Despite almost single-handedly bringing ACIM to the multitudes in the 1990s, my understanding of ACIM didn’t quite mesh with Marianne Williamson’s. I should probably go back through some of her work to clarify the disconnect, but for now, I feel more strongly about reconnecting with the works of the other four.

Jerry Jampolsky: Jerry Jampolsky’s Love is Letting Go of Fearis the first book I read based on ACIM principals and it had a HUGE affect on me. Jampolsky was a Psychologist and graduate of Stanford’s School of Medicine. He founded The Center for Attitudinal Healing which offered free support services to people facing catastrophic life events. His philosophy, in a nutshell, was that you can only have peace of mind when you forgive rather than judge. What needs to be healed is not your sick body, circumstances, or the world, it’s the judgmental mind. 

Hugh Prather: I don’t think I’ve read anything by Hugh Prather. I only know him through his lectures and a short conversation I once had with him. His first book is what the SNL Skit “Deep Thoughts with Jack Handey” was based on, so his writing may have been a little “new agey”, but he just seemed so honest and grounded in person. He didn’t make claims that you could potentially change external material circumstances with the power of the individual mind. (That’s not the point of ACIM, in my opinion.) What was necessary was a change in cognition. It’s not about what’s happening to you, it’s about what you think about it. And if what you think about it is that you can change it by how you think about it, you’ve missed the point. I noticed that his wife has made some of his lectures available so I will plan to make my way through some of those in the future, and maybe some of his books as well.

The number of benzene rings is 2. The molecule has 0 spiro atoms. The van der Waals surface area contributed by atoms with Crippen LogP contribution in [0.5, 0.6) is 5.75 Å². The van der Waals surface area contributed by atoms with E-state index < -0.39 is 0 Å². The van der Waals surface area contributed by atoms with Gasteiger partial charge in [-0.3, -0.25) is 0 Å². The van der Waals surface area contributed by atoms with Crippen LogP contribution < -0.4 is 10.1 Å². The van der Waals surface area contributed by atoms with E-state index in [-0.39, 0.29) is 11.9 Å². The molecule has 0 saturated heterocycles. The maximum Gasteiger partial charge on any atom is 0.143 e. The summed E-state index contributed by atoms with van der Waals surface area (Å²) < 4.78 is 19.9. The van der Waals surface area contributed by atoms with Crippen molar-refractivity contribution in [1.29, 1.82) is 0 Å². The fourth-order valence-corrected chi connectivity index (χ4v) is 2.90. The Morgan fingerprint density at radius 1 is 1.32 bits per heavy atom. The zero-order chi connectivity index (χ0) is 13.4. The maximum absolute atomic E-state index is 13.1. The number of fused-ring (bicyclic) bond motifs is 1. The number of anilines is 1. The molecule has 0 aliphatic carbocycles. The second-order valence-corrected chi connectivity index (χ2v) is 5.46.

Frances Vaughan and Roger Walsh: I’ve personally met both, but only really know Frances Vaughan And Roger Walsh through their lectures. Both are probably better known in the Integral Spirituality circles these days than through ACIM. Vaughan died in 2017. She was a Stanford graduate, clinical psychologist, professor, and founding faculty member of the Institute of Transpersonal Psychology. Walsh is a professor of psychology, philosophy and anthropology at the University of California at Irvine. I have his book, Essential Spirituality, and I’m fairly certain I have a few by Vaughan as well. Both are worth revisiting.

I’m sure there will be others that I recall or that I will learn about in the future.